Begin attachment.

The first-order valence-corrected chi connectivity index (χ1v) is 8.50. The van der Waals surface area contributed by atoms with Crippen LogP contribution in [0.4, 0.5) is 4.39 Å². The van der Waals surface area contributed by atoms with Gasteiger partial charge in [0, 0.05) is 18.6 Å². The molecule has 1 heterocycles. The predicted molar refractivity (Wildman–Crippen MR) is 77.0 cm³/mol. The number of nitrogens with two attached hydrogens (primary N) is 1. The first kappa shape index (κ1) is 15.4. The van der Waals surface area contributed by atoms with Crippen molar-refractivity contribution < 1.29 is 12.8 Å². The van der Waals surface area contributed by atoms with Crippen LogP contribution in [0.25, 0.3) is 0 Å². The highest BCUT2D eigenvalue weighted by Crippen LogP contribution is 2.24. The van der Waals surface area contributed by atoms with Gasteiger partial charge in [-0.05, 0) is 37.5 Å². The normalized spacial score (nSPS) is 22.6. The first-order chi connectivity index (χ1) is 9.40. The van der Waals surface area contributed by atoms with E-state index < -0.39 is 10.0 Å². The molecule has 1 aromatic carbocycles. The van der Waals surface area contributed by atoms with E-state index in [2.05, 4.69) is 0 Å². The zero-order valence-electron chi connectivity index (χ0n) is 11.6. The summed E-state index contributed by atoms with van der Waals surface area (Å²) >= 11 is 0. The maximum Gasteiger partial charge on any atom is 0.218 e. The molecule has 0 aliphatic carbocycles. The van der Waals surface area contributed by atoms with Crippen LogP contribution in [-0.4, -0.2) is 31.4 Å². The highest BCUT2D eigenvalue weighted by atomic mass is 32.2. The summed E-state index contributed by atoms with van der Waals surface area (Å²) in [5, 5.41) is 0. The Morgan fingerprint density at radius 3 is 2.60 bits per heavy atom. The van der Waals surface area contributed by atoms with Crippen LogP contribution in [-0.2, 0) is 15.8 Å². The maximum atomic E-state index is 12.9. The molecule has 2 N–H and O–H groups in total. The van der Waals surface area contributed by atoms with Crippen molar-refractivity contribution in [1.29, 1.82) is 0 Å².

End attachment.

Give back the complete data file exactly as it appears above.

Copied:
The first-order valence-corrected chi connectivity index (χ1v) is 8.50. The van der Waals surface area contributed by atoms with Crippen LogP contribution in [0.4, 0.5) is 4.39 Å². The van der Waals surface area contributed by atoms with Gasteiger partial charge in [0, 0.05) is 18.6 Å². The molecule has 1 heterocycles. The predicted molar refractivity (Wildman–Crippen MR) is 77.0 cm³/mol. The number of nitrogens with two attached hydrogens (primary N) is 1. The first kappa shape index (κ1) is 15.4. The van der Waals surface area contributed by atoms with Crippen molar-refractivity contribution < 1.29 is 12.8 Å². The van der Waals surface area contributed by atoms with Crippen LogP contribution in [0.25, 0.3) is 0 Å². The highest BCUT2D eigenvalue weighted by Crippen LogP contribution is 2.24. The van der Waals surface area contributed by atoms with Gasteiger partial charge in [-0.05, 0) is 37.5 Å². The normalized spacial score (nSPS) is 22.6. The first-order chi connectivity index (χ1) is 9.40. The van der Waals surface area contributed by atoms with E-state index < -0.39 is 10.0 Å². The molecule has 1 aromatic carbocycles. The van der Waals surface area contributed by atoms with E-state index in [2.05, 4.69) is 0 Å². The zero-order valence-electron chi connectivity index (χ0n) is 11.6. The summed E-state index contributed by atoms with van der Waals surface area (Å²) >= 11 is 0. The maximum Gasteiger partial charge on any atom is 0.218 e. The molecule has 0 aliphatic carbocycles. The van der Waals surface area contributed by atoms with Crippen LogP contribution in [-0.4, -0.2) is 31.4 Å². The highest BCUT2D eigenvalue weighted by atomic mass is 32.2. The summed E-state index contributed by atoms with van der Waals surface area (Å²) in [5, 5.41) is 0. The Morgan fingerprint density at radius 3 is 2.60 bits per heavy atom. The van der Waals surface area contributed by atoms with Crippen LogP contribution in [-0.2, 0) is 15.8 Å². The maximum atomic E-state index is 12.9. The molecule has 2 N–H and O–H groups in total. The van der Waals surface area contributed by atoms with Crippen molar-refractivity contribution in [1.29, 1.82) is 0 Å².